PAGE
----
Elizabeth Vargas talks new 'America's Most Wanted,' her recovery, more
When Elizabeth Vargas left ABC News nearly three years ago, this was in her rearview mirror: A two-decade-long run at the top of network news and a pioneering stint as co-anchor of "World News Tonight" that abruptly ended when her co-anchor, Bob Woodruff, was nearly killed in an IED attack in Iraq.
Also this: Her 2016 bestselling memoir "Between Breaths: A Memoir of Panic and Addiction," a harrowing account of her battle with alcoholism and panic attacks.
Vargas, 58, left ABC in 2018 for a "first-look" production pact with A&E, where she remains as its top news anchor. Starting Monday at 9 p.m., she becomes host of Fox's relaunch of the legendary crime-buster series, "America's Most Wanted," which aired there from 1988 to 2011 (then briefly on Lifetime).
She recently spoke with Newsday.
Oh my gosh, I've had an interest for years. I interviewed [first host] John Walsh several times, and when they asked me I was over the moon. I've spent decades reporting on true crime, at '20/20,' and before that 'Dateline' [but] this gives viewers the opportunity to actually do something — to bring justice to victims and to law enforcement who have been working on some of these cases for decades. I jumped at the opportunity. Really.
And of course technology has been revolutionized in the intervening decade.
That's the biggest thing — the explosion in technology and social media. That alone is a game-changer, not to mention what we're doing through augmented reality and 3D avatars. What we can do now is bring these stories to life — and fugitives to life — in ways that viewers can more readily recognize [but] we really want to keep the DNA of the original show intact too.
You left ABC News after a 14-year run there. Did you just need a breather?
I guess so but I had just written the book, got on the board of Partnership to End Addiction, and have since launched the podcast ['Heart of the Matter,' about addiction and recovery] and there were just other opportunities that were presenting themselves. When you are under contract at a network, there is only a certain kind of work at that network.Leaving allowed me to do all sorts of other things, including speaking engagements, and not just in this country but around the world. I'm about to go to New Zealand to give a speech about mental health in the time of the pandemic, and we are having a mental health crisis by every account. I feel it's really important to help people.
In a sense, the "new" Elizabeth Vargas is the public face of recovery almost as much as the veteran newswoman. True?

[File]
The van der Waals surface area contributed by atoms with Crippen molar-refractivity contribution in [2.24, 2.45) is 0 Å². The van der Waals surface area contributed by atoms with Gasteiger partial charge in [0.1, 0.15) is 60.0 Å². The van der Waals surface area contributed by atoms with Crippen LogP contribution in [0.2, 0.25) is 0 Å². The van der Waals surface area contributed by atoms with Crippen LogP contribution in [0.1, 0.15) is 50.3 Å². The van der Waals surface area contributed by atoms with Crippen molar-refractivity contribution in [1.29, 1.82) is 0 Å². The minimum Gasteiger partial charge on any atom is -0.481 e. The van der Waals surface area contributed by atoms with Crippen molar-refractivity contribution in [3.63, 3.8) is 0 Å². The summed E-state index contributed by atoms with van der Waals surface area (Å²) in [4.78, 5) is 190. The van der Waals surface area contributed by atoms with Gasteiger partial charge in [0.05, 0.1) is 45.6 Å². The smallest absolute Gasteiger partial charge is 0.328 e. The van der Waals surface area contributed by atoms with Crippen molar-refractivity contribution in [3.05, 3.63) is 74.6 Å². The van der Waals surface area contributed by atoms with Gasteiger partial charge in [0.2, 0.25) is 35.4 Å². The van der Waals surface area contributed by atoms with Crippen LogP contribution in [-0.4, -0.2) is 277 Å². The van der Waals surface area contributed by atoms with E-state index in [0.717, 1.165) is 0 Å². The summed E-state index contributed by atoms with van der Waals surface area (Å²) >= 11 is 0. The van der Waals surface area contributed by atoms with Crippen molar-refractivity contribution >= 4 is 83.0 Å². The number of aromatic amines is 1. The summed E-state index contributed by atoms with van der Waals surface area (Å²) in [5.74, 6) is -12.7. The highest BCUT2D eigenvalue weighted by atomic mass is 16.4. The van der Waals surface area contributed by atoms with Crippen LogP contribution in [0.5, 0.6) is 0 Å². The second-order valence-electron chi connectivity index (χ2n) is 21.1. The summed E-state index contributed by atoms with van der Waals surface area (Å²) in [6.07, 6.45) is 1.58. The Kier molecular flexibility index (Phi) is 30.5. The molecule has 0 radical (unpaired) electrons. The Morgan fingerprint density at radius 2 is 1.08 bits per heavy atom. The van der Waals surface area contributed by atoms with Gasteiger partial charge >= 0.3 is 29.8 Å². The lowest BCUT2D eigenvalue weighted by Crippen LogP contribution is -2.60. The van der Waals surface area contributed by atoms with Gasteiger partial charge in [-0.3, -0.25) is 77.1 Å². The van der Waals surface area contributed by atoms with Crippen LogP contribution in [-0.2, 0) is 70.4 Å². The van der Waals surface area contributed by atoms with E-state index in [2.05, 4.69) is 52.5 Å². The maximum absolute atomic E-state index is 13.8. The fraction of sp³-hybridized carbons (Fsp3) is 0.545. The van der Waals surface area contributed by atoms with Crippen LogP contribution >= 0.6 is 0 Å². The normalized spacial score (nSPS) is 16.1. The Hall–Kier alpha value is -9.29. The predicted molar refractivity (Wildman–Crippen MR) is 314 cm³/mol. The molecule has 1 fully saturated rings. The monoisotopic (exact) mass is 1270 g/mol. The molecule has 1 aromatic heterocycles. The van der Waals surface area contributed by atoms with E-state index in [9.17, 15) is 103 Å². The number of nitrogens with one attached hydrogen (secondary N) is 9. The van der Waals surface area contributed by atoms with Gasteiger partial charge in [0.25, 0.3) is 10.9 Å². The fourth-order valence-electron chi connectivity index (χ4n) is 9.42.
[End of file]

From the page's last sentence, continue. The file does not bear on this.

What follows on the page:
I see myself as someone who struggled with an experience that's all too common. Only twenty percent of all those in this country who need help actually get it and I'm dedicated to changing that. . [Meanwhile] there's an enormous stigma surrounding addiction [and] we have to chip away at this.
The book was certainly courageous on your part, but any regrets? Brave! I was outed [by a gossip column] when I was in rehab and probably wouldn't have written it otherwise. It was devastating to be outed like that, in the middle of this great personal struggle, but when I got better figured everyone knows part of the story, so I might as well tell my own story. But I did wake up every night thinking, 'I'm calling the publisher and telling them 'nevermind. We can't do this…'"
How are you doing during this terrible pandemic?
I'm doing great but the pandemic has been challenging for a lot of people. Connection is the key to recovery so I go to meetings with other recovering alcoholics — Zoom instead of in person — and I feel lucky that I have a wonderful group of friends and we can stay connected. I never felt lonelier than when I was in the grip of this disease and connection is really key for people suffering from all kinds of anxiety and from depression. And with the pandemic, these are off the charts.
What's your message to them?
That you're not alone — that other people feel the same way. Reach out and talk to someone if you think you're having a problem. There's no shame. People are embarrassed to admit they're struggling and we have to overcome that. But it can be like turning an oil tanker — very slow and gradual — but people have to understand they're not alone. A lot of people out there are struggling and it doesn't have to be this way.
Speaking of books, what's the next chapter in the Elizabeth Vargas story? None of us know what's going to happen next. For me, part of recovery is focusing on the present — not future-tripping or excoriating yourself over past mistakes. It's about making amends and moving on. I'm thoroughly enjoying work and thrilled to be hosting this show.